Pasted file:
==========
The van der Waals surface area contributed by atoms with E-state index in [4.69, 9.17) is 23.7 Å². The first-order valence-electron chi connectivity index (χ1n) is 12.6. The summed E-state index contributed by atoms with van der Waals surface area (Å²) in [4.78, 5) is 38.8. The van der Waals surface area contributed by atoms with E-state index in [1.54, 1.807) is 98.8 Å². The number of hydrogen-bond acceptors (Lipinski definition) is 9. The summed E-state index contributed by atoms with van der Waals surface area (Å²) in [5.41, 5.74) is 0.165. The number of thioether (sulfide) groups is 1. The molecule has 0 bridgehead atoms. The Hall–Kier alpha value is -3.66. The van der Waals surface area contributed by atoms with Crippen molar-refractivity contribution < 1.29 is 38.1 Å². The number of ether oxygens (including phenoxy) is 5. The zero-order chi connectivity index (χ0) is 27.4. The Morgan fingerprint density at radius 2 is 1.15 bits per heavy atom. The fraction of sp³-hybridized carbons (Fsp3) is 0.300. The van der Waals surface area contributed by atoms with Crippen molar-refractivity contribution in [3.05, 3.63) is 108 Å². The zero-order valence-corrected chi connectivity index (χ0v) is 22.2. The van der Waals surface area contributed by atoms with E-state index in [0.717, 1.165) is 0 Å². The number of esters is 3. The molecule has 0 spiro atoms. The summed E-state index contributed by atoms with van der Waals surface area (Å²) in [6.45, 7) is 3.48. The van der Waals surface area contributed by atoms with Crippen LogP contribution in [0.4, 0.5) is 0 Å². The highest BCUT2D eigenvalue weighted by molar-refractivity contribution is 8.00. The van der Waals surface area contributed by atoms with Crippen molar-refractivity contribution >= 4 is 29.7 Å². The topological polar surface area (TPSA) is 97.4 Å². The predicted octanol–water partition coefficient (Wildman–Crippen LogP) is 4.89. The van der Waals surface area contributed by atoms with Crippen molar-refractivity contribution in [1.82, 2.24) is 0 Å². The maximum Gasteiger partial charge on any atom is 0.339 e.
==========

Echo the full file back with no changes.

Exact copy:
The van der Waals surface area contributed by atoms with E-state index in [4.69, 9.17) is 23.7 Å². The first-order valence-electron chi connectivity index (χ1n) is 12.6. The summed E-state index contributed by atoms with van der Waals surface area (Å²) in [4.78, 5) is 38.8. The van der Waals surface area contributed by atoms with E-state index in [1.54, 1.807) is 98.8 Å². The number of hydrogen-bond acceptors (Lipinski definition) is 9. The summed E-state index contributed by atoms with van der Waals surface area (Å²) in [5.41, 5.74) is 0.165. The number of thioether (sulfide) groups is 1. The molecule has 0 bridgehead atoms. The Hall–Kier alpha value is -3.66. The van der Waals surface area contributed by atoms with Crippen molar-refractivity contribution < 1.29 is 38.1 Å². The number of ether oxygens (including phenoxy) is 5. The zero-order chi connectivity index (χ0) is 27.4. The Morgan fingerprint density at radius 2 is 1.15 bits per heavy atom. The fraction of sp³-hybridized carbons (Fsp3) is 0.300. The van der Waals surface area contributed by atoms with Crippen molar-refractivity contribution in [3.05, 3.63) is 108 Å². The zero-order valence-corrected chi connectivity index (χ0v) is 22.2. The van der Waals surface area contributed by atoms with E-state index in [0.717, 1.165) is 0 Å². The number of esters is 3. The molecule has 0 spiro atoms. The summed E-state index contributed by atoms with van der Waals surface area (Å²) in [6.45, 7) is 3.48. The van der Waals surface area contributed by atoms with Crippen LogP contribution in [0.4, 0.5) is 0 Å². The highest BCUT2D eigenvalue weighted by molar-refractivity contribution is 8.00. The van der Waals surface area contributed by atoms with Crippen molar-refractivity contribution >= 4 is 29.7 Å². The topological polar surface area (TPSA) is 97.4 Å². The predicted octanol–water partition coefficient (Wildman–Crippen LogP) is 4.89. The van der Waals surface area contributed by atoms with Crippen molar-refractivity contribution in [1.82, 2.24) is 0 Å². The maximum Gasteiger partial charge on any atom is 0.339 e.